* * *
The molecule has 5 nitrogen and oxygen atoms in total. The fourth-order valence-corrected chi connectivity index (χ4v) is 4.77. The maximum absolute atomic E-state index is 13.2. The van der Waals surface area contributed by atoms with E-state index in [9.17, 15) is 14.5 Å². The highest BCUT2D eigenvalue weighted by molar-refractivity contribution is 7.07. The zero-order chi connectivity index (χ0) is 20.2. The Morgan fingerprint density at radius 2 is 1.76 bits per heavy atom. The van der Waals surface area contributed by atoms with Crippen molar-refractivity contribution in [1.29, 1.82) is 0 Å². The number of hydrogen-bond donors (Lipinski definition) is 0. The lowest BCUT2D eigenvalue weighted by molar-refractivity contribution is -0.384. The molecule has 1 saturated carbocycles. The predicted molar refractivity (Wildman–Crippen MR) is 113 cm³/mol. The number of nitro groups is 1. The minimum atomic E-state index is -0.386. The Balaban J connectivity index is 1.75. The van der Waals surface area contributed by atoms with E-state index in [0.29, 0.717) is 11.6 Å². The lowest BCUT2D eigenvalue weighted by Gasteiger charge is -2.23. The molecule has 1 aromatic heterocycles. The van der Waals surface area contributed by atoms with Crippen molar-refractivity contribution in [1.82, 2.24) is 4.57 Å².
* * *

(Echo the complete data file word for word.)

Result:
The molecule has 5 nitrogen and oxygen atoms in total. The fourth-order valence-corrected chi connectivity index (χ4v) is 4.77. The maximum absolute atomic E-state index is 13.2. The van der Waals surface area contributed by atoms with E-state index in [9.17, 15) is 14.5 Å². The highest BCUT2D eigenvalue weighted by molar-refractivity contribution is 7.07. The zero-order chi connectivity index (χ0) is 20.2. The Morgan fingerprint density at radius 2 is 1.76 bits per heavy atom. The van der Waals surface area contributed by atoms with Crippen molar-refractivity contribution in [1.29, 1.82) is 0 Å². The number of hydrogen-bond donors (Lipinski definition) is 0. The lowest BCUT2D eigenvalue weighted by molar-refractivity contribution is -0.384. The molecule has 1 saturated carbocycles. The predicted molar refractivity (Wildman–Crippen MR) is 113 cm³/mol. The number of nitro groups is 1. The minimum atomic E-state index is -0.386. The Balaban J connectivity index is 1.75. The van der Waals surface area contributed by atoms with E-state index in [0.29, 0.717) is 11.6 Å². The lowest BCUT2D eigenvalue weighted by Gasteiger charge is -2.23. The molecule has 1 aromatic heterocycles. The van der Waals surface area contributed by atoms with Crippen molar-refractivity contribution in [1.82, 2.24) is 4.57 Å².